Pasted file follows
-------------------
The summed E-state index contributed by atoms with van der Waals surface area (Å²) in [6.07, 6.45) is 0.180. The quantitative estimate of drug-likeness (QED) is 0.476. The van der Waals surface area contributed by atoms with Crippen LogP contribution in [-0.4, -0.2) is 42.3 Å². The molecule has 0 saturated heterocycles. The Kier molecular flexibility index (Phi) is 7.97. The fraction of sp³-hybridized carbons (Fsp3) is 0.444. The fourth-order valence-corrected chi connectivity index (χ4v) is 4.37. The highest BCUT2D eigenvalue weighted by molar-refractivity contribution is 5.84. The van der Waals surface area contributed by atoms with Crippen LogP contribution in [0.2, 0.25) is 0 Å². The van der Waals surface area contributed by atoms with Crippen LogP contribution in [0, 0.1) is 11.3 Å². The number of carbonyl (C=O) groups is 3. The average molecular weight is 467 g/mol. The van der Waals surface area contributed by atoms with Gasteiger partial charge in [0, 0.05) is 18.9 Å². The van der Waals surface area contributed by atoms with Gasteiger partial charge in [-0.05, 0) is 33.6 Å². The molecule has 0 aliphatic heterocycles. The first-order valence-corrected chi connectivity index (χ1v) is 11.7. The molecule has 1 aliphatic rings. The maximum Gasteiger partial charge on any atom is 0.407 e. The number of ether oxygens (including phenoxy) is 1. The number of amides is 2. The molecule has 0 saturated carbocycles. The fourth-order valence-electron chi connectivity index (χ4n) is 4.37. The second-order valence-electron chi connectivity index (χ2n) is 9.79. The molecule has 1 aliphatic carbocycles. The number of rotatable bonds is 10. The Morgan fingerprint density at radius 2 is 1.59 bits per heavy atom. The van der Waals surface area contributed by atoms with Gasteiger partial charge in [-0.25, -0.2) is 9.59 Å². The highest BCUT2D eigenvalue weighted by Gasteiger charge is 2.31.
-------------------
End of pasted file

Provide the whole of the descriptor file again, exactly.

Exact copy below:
The summed E-state index contributed by atoms with van der Waals surface area (Å²) in [6.07, 6.45) is 0.180. The quantitative estimate of drug-likeness (QED) is 0.476. The van der Waals surface area contributed by atoms with Crippen LogP contribution in [-0.4, -0.2) is 42.3 Å². The molecule has 0 saturated heterocycles. The Kier molecular flexibility index (Phi) is 7.97. The fraction of sp³-hybridized carbons (Fsp3) is 0.444. The fourth-order valence-corrected chi connectivity index (χ4v) is 4.37. The highest BCUT2D eigenvalue weighted by molar-refractivity contribution is 5.84. The van der Waals surface area contributed by atoms with Crippen LogP contribution in [0.2, 0.25) is 0 Å². The van der Waals surface area contributed by atoms with Crippen LogP contribution in [0, 0.1) is 11.3 Å². The number of carbonyl (C=O) groups is 3. The average molecular weight is 467 g/mol. The van der Waals surface area contributed by atoms with Gasteiger partial charge in [0, 0.05) is 18.9 Å². The van der Waals surface area contributed by atoms with Gasteiger partial charge in [-0.05, 0) is 33.6 Å². The molecule has 0 aliphatic heterocycles. The first-order valence-corrected chi connectivity index (χ1v) is 11.7. The molecule has 1 aliphatic rings. The maximum Gasteiger partial charge on any atom is 0.407 e. The number of ether oxygens (including phenoxy) is 1. The number of amides is 2. The molecule has 0 saturated carbocycles. The fourth-order valence-electron chi connectivity index (χ4n) is 4.37. The second-order valence-electron chi connectivity index (χ2n) is 9.79. The molecule has 1 aliphatic carbocycles. The number of rotatable bonds is 10. The Morgan fingerprint density at radius 2 is 1.59 bits per heavy atom. The van der Waals surface area contributed by atoms with Gasteiger partial charge in [-0.25, -0.2) is 9.59 Å². The highest BCUT2D eigenvalue weighted by Gasteiger charge is 2.31.